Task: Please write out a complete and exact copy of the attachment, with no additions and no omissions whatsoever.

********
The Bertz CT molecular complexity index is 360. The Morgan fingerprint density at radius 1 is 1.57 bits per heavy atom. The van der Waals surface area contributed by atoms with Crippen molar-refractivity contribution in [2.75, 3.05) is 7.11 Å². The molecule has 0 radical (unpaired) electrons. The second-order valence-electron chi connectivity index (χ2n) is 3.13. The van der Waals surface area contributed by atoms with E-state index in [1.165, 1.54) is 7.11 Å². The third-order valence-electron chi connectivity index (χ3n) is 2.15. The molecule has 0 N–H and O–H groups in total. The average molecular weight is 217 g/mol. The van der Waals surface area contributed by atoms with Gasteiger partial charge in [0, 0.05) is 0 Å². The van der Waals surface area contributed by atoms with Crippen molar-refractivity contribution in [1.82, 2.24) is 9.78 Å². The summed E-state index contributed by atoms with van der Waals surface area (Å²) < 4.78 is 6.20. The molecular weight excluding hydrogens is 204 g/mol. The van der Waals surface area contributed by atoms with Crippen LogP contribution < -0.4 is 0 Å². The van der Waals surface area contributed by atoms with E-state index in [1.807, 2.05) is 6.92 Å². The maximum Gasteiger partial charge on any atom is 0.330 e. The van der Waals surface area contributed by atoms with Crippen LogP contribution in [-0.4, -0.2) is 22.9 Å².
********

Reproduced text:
The Bertz CT molecular complexity index is 360. The Morgan fingerprint density at radius 1 is 1.57 bits per heavy atom. The van der Waals surface area contributed by atoms with Crippen molar-refractivity contribution in [2.75, 3.05) is 7.11 Å². The molecule has 0 radical (unpaired) electrons. The second-order valence-electron chi connectivity index (χ2n) is 3.13. The van der Waals surface area contributed by atoms with E-state index in [1.165, 1.54) is 7.11 Å². The third-order valence-electron chi connectivity index (χ3n) is 2.15. The molecule has 0 N–H and O–H groups in total. The average molecular weight is 217 g/mol. The van der Waals surface area contributed by atoms with Gasteiger partial charge in [0, 0.05) is 0 Å². The van der Waals surface area contributed by atoms with Crippen molar-refractivity contribution in [1.82, 2.24) is 9.78 Å². The summed E-state index contributed by atoms with van der Waals surface area (Å²) < 4.78 is 6.20. The molecular weight excluding hydrogens is 204 g/mol. The van der Waals surface area contributed by atoms with Crippen LogP contribution < -0.4 is 0 Å². The van der Waals surface area contributed by atoms with E-state index in [1.807, 2.05) is 6.92 Å². The maximum Gasteiger partial charge on any atom is 0.330 e. The van der Waals surface area contributed by atoms with Crippen LogP contribution in [-0.4, -0.2) is 22.9 Å².